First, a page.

It won’t go down with the Treaty of Versailles, Nixon-to-China, or other historic triumphs of diplomacy. But when Jair Bolsonaro walked across the street from the Palácio do Planalto for a surprise visit to Congress last week, his intentions were clear. The official cause was an homage to Carlos Alberto de Nóbrega, a popular comedian. Yet Brazil’s president was there to try to repair relationships badly frayed by his constant attacks on Twitter and elsewhere on what he has long called a corrupt, “communist” political establishment.
“Our two branches together have everything it takes to change Brazil,” Bolsonaro declared. Asked by reporters what prompted the visit, the president smiled and said: “There are moments where you have to go honor your colleagues. And life goes on.”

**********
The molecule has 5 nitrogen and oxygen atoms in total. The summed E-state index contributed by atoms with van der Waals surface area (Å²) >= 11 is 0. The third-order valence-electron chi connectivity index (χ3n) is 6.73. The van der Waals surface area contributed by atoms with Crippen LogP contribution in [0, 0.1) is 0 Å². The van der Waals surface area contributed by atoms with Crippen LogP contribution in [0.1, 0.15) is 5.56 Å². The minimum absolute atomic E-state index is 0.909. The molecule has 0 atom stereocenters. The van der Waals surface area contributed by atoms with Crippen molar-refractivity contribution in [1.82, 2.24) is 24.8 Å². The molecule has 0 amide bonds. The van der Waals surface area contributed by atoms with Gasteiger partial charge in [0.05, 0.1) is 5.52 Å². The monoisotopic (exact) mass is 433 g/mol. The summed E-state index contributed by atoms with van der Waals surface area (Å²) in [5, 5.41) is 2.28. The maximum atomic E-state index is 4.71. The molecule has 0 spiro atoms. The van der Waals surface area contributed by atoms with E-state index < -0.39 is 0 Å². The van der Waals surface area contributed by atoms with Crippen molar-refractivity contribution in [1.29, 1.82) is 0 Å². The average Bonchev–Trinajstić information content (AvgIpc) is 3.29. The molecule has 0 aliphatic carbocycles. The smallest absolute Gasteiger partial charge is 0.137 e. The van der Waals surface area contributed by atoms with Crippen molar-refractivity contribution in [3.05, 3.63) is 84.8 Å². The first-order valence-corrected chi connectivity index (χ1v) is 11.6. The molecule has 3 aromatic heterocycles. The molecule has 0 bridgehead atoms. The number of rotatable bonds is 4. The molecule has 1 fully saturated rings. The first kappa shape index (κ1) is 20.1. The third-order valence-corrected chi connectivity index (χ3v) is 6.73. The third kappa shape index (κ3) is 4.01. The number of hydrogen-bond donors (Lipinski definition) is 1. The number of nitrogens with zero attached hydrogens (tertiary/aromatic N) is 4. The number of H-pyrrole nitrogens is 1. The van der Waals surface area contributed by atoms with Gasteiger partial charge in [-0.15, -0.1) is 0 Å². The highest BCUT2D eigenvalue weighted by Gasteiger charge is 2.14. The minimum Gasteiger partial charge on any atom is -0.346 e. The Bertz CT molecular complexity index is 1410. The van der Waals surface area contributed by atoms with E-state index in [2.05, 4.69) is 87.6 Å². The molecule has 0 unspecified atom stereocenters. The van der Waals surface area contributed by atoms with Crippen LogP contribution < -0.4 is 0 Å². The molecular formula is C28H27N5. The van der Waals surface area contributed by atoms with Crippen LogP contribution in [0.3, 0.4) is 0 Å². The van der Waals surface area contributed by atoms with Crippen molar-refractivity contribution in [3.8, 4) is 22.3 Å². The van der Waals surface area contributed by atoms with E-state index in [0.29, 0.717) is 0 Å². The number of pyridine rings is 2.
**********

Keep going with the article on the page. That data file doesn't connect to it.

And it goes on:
The visit came a day after Bolsonaro unexpectedly met with the heads of Congress and the Supreme Court, attempting to forge a “pact of understanding” in which all three branches would support a range of measures from pension reform to a reduction in bureaucracy. The initiative, which Chief Justice José Antonio Dias Toffoli first floated last year, seeks to put an end to the so-called guerra de poderes, the institutional power struggle that has paralyzed Brazil since 2016. Bolsonaro also pointedly distanced himself from the more radical elements of a pro-government demonstration on May 26, including those advocating for Congress to be shut down. “That’s more Maduro’s thing,” he said, referencing the Venezuelan dictator. Meanwhile, Bolsonaro and his sons have been relatively subdued on social media and IRL, compared at least to their flamethrowing of previous months. Among those who appreciate the truce is Rodrigo Maia, the chief of Congress’ House of Deputies, a frequent target of the Bolsonaro boys – and the key to getting any legislation passed this year. “(The president) has built in the last few weeks… the dialogue that is necessary for things to go forward,” Maia told Estado de S.Paulo in an interview published Monday.